There are many reactions over the web right now regarding Google's plans to retire their popular RSS reader. These reactions wouldn't be even visible to me if I couldn't see them in a news aggregator. It's somehow strange to read on the Reader that Reader won't read anymore. That's one of those more impressive titles you go through when you have hundreds, so you can't miss it.
The beauty of the Reader is that all kinds of information come directly to you the minute they get published. Everything is centralized, so you don't have to type hundreds of URLs just to reach this information. You look only at a stack of chronologically ordered titles and decide according to their relative importance which ones deserve more of your time. When you click on an interesting title, you can see the whole article behind it exactly where you are. This won't work only if that content provider wants to retain full control of their content. Then you'll have to visit their website for every single title they post in order to learn more, which limits the usefulness of RSS. Every site owner tries to strike some kind of balance between providing a convenient access to the content while not losing the uniqueness of a website. On a higher level, the Reader just sums up everyone's choices.
Facebook, Google+ and Twitter streams can hardly replace the content richness of an RSS feed. They usually provide links that lead elsewhere or media that lacks context and depth. They also aren't distraction-free as they show us a lot of visuals that aren't related to what we currently read. They weren't specifically made for readers, but for short, quick interactions with other people and for content sharing. Some people recommended Pulse and Feedly as replacements, but if you read a lot, you'll see how they will significantly slow you down. They also might have scaling issues if too many people suddenly decide to switch to them, which will make them even slower, considering that they don't have the Google's infrastructure.
The infrastructure costs, the development time spent and the low ROI are said to be some of the factors behind Google's decision to shut down Reader. If we assume that the average RSS feed has 20 articles, and a person is subscribed to 300 feeds, this would mean that the software has to keep track and preload at least 6000 articles per user. If we multiply this number by just a couple of millions users and then once again by the average byte length of every RSS item (with the article length making potentially the highest percentage of it), we can quickly see where that leads us. We must also account for the fact that Google keeps a long history of older articles, so that even if our Internet connection is down, we can still read them and the program will remember that and synchronize with the server when we are back online. Because every article we click on is marked in gray and remembered for us, we can be sure not to lose our last position. The fast infinite scrolling not only doesn't make the app unresponsive, but allows us to go through lots of content faster than ever before.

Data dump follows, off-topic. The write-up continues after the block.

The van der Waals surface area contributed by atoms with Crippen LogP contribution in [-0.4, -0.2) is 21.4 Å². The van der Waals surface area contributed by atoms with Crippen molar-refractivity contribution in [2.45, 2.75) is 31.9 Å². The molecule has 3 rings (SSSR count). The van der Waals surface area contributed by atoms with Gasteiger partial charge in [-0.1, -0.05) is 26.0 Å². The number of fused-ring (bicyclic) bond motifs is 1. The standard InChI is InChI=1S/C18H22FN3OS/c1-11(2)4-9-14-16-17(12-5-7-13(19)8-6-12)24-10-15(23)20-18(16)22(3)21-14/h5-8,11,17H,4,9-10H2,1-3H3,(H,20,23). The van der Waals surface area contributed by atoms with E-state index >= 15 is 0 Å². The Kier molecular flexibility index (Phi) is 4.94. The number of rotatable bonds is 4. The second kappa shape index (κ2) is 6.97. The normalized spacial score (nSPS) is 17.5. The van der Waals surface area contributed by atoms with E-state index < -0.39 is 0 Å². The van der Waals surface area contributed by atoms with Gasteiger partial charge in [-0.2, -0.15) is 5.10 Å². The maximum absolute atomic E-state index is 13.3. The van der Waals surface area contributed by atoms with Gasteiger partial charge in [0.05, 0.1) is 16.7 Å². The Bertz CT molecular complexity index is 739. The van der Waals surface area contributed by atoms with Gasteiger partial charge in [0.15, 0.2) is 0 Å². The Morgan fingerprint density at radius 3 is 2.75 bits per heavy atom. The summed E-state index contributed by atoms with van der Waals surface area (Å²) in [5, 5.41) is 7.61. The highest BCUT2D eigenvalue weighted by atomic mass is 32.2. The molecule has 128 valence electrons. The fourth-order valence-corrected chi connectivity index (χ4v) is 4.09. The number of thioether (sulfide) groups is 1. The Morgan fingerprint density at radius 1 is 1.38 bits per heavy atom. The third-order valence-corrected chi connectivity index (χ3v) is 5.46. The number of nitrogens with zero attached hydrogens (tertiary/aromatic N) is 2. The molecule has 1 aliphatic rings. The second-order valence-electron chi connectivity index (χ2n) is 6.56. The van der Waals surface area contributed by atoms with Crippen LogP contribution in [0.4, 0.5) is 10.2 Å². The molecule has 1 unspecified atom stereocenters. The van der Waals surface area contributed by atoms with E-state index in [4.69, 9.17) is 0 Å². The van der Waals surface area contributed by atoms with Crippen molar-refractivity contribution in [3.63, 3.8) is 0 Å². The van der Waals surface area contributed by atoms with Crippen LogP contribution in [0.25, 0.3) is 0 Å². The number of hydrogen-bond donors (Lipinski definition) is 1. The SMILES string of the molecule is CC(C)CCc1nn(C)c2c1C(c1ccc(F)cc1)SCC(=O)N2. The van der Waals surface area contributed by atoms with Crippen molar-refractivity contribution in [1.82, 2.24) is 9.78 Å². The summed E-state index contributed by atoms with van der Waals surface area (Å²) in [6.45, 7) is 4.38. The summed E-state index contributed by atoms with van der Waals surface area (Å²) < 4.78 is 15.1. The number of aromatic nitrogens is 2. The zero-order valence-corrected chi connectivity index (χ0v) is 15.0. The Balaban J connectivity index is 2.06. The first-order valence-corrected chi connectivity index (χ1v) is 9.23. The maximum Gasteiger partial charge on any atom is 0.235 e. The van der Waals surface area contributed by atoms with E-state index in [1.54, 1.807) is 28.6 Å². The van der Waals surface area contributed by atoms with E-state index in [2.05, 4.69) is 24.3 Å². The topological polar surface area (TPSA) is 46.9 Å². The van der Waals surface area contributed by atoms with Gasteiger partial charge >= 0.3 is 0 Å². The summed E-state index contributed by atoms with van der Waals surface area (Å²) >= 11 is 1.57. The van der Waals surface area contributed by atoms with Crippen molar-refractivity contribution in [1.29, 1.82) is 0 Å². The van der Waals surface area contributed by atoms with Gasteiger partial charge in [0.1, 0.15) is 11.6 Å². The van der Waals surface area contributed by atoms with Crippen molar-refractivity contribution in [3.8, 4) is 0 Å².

Because of this scale, Google Reader is the de facto research tool for identifying trends early and a very important learning tool that advances everyone's knowledge and skills, regardless of age, gender, religion or nationality. Surprisingly, in some areas of the world, where content is censored, people say to rely on the Reader to access information they otherwise can't obtain. Even if this app doesn't directly make profit, its intangible value could be much bigger than most people imagine.
I'm not saying that the app is perfect. For instance, I always find myself reading older articles first before I go to the latest ones. Sometimes, there are a series of articles and you don't want to read something that you wouldn't be able to fully understand or put in context. So I have to scroll first down and then read articles in the upper direction, which is a bit counterintuitive to me. I also sometimes read an article that has a link to another site, which has a feed that I decide to add. But when I do that, the article I was last on is lost, because the page has reloaded and I can only see the latest articles. So I have to scroll down again and seek which article was marked in gray. But these are tiny problems for what is a free app.
Most people claim that the Reader hasn't really improved since 2011. I can't really confirm this, but I noticed that the infinite scrolling works faster and faster for me. I'm not sure if this has to do with the decreased load on the server (Google reported decreased interest in the app), but to me the speedup is very real as I had the opportunity to observe it over time.
How can Google kill the RSS? RSS is based on XML and this is a very flexible format for transferring data between applications. On the minus side, it isn't very lightweight, which might be a problem for large scale applications where data needs to be parsed and traversed. The most what specifications can do is to consider making every RSS item or Atom entry as lightweight as possible, because these are the elements that are repeated millions of times on the web and their content value:metadata ratio must be as high as possible to minimize computing time and infrastructure costs.
If the Google Reader disappears, we'll be forced to seek alternatives, but this will temporarily mean consuming less content. Meanwhile, if you like the Reader too much, consider signing the petition, if you haven't already done so.